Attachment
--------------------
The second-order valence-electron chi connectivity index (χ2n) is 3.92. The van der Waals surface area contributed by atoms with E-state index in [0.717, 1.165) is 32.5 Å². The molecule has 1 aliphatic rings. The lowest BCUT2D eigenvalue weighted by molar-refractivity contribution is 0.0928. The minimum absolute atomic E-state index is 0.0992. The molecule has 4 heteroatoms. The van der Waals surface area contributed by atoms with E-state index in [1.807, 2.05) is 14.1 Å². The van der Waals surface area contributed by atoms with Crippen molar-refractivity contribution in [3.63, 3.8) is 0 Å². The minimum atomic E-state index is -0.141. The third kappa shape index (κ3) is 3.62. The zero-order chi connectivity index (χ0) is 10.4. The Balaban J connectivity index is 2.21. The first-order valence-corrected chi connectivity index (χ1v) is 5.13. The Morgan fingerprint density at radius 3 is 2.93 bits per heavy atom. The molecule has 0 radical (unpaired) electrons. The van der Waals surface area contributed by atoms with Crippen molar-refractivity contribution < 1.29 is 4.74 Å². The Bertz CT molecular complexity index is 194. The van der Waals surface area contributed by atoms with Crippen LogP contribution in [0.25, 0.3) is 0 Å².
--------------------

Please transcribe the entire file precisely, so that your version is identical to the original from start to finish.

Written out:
The second-order valence-electron chi connectivity index (χ2n) is 3.92. The van der Waals surface area contributed by atoms with E-state index in [0.717, 1.165) is 32.5 Å². The molecule has 1 aliphatic rings. The lowest BCUT2D eigenvalue weighted by molar-refractivity contribution is 0.0928. The minimum absolute atomic E-state index is 0.0992. The molecule has 4 heteroatoms. The van der Waals surface area contributed by atoms with E-state index in [1.807, 2.05) is 14.1 Å². The van der Waals surface area contributed by atoms with Crippen molar-refractivity contribution in [3.63, 3.8) is 0 Å². The minimum atomic E-state index is -0.141. The third kappa shape index (κ3) is 3.62. The zero-order chi connectivity index (χ0) is 10.4. The Balaban J connectivity index is 2.21. The first-order valence-corrected chi connectivity index (χ1v) is 5.13. The Morgan fingerprint density at radius 3 is 2.93 bits per heavy atom. The molecule has 0 radical (unpaired) electrons. The van der Waals surface area contributed by atoms with Crippen molar-refractivity contribution < 1.29 is 4.74 Å². The Bertz CT molecular complexity index is 194. The van der Waals surface area contributed by atoms with Crippen LogP contribution in [0.25, 0.3) is 0 Å².